A Great Place to Visit
Thanks to Northern Visions Television (NVTV) for the video.
The unique and beautiful Spire of Hope – a solution to Belfast Cathedral’s sinking problem
The Tomb of Lord Carson, a hero of Ulster Protestants, and the ONLY person buried in St Anne’s
A different type of sinking, the hand-crafted Titanic Pall represents a stunning memorial to those who died on the ill-fated ship
An inspirational Prayer Book handwritten on rice paper in a Korean PoW camp, one of the highlights of our Regimental Chapel
Our Baptistry roof is composed of 150,000 pieces of glass and tells the story of the Creation.
Our genuine Coventry Cross of Nails, a true symbol of peace and reconciliation
The Spire of Hope
Belfast Cathedral is sinking into the soft grey mud, silt and sand known as Belfast ‘sleech’ on which St Anne’s is built! Take a look up the central aisle and you will see the undulations in the marble floor!
These soft foundations ruled out the building of any form of spire or bell tower as the additional weight would aggravate subsidence. And so the Cathedral decided to do things a little differently!
In 2004 a competition was held seeking ideas for some form of lightweight spire and 15 exciting and innovative concept design proposals were received from young architects all over Ireland. The winning design was submitted by Colin Conn and Robert Jamison of Box Architects. The spire was crafted in Zurich. It cost almost £1 million and was finally in place in April 2007.
As there were many signs of progress in the redevelopment of Belfast City at that time, the Cathedral Board decided this glittering new addition should be named the ‘Spire of Hope.’
The Spire is erected where the central axis of the North-South transcepts crosses the central East-West axis – the line from the altar to the Great West Doors. It rises some 250 feet or 80 metres above ground level and is illuminated at night, adding to the Belfast skyline. The portion of the Spire visible is equal in height to the Celtic Cross – the largest Celtic Cross in Ireland
The Spire enters the Cathedral through a glass platform and standing in the Choir stalls visitors can look up the Spire to the heavens.
Four fins locate the Spire of Hope centrally in the recess above the choir stalls and connect it to the fabric of the Cathedral building. Made in stainless steel, the fins are polished to enable them to fade against the sky.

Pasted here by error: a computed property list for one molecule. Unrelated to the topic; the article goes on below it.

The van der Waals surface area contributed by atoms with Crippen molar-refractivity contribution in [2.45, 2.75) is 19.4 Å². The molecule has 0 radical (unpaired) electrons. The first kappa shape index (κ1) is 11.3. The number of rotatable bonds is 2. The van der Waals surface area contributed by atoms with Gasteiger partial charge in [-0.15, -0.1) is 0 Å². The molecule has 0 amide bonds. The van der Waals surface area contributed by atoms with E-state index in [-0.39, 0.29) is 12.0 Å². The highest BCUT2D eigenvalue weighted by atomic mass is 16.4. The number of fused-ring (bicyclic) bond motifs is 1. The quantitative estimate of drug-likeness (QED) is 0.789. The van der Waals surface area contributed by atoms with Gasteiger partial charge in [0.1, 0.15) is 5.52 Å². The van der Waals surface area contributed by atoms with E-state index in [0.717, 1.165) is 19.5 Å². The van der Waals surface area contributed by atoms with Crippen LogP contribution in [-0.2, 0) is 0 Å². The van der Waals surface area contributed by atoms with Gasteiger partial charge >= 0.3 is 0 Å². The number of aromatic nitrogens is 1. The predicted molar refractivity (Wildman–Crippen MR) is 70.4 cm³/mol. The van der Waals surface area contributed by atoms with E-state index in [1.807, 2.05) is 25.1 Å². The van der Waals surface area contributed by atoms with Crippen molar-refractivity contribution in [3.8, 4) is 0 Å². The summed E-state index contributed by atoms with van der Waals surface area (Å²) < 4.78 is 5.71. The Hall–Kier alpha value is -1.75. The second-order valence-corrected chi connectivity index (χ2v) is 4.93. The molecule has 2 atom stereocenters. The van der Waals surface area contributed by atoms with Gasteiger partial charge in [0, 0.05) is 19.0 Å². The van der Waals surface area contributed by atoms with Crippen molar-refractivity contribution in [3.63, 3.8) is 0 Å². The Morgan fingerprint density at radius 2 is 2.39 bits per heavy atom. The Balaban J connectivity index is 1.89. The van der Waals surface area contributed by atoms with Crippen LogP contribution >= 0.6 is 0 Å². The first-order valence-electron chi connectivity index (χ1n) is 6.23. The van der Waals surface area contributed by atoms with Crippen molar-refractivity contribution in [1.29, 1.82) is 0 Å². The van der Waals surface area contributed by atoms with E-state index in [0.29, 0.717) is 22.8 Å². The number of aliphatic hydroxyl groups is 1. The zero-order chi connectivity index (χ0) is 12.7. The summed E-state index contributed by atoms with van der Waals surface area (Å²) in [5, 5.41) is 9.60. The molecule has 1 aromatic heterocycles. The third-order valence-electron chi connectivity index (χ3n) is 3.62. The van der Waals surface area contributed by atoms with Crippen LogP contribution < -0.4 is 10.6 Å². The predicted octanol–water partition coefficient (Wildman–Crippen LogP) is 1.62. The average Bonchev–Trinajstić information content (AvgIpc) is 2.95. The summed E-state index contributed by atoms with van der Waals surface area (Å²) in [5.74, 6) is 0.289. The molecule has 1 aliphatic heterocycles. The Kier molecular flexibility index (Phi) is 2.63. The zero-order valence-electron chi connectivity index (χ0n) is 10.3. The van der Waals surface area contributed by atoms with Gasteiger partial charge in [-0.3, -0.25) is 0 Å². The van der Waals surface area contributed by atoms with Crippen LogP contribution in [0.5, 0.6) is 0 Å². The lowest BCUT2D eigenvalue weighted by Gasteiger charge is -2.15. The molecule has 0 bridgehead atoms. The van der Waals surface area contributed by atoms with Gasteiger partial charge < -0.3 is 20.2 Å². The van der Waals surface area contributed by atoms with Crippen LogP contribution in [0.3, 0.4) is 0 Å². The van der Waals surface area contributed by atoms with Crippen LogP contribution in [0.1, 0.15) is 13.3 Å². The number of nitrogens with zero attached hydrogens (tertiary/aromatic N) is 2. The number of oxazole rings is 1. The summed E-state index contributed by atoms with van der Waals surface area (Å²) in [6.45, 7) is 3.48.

Above all else the Spire of Hope is a witness to God’s love for the city and the wider community it serves.
Watch a YouTube video on the erection of the Spire of Hope –
Tomb of Lord Carson
Unlike most Cathedrals, there is only one Tomb in the Cathedral – that of Lord Carson of Duncairn, Carson was born in February 1854 in Dublin. Trained as a barrister, Carson led the anti-Home Rule movement in Westminster where he stood as a Member of Parliament. A natural leader, Carson came to dominate the Unionist cause in Ulster.
During the war, Carson was brought into office by both Asquith and Lloyd George. He was made Attorney-General in 1915; First Lord of the Admiralty in 1916 and member of the War Cabinet from 1917 to 1918. Carson, who had been knighted in 1896, was made a baron in 1921 and in the same year became Lord of Appeal in Ordinary – a position he held until 1929. Carson died in October 1935. He was buried here by authority of a special Act of Parliament.
The Tomb is railed in bronze and marked by a massive but simple granite stone from the Mourne Mountains bearing the one word ‘Carson.’ A Memorial Plaque has been placed on the wall above.
At the funeral service, earth from each of the Six Counties of Ulster was strewn on the coffin, and subsequently the handsome silver Bowl which had contained this earth was presented to the Cathedral for use at baptismal services.
The 1,517 lives lost in the tragic sinking of the Titanic, built here in Belfast, are commemorated in a beautiful hand-crafted funeral pall which was dedicated in St Anne’s Cathedral a century after the disaster.
The pall, made of 100 per cent Merino felt, is backed with Irish linen and dyed an indigo blue, evoking an image of the midnight sea in which the Titanic finally came to rest.
This stunning memorial to those who died when the historic ship hit an iceberg in April 1912 has been made by Helen O’Hare and Wilma Kirkpatrick, textile artists at the University of Ulster. The 12ft X 8ft pall was the gift of the Friends of St Anne’s Cathedral, and it was dedicated on April 15 2012.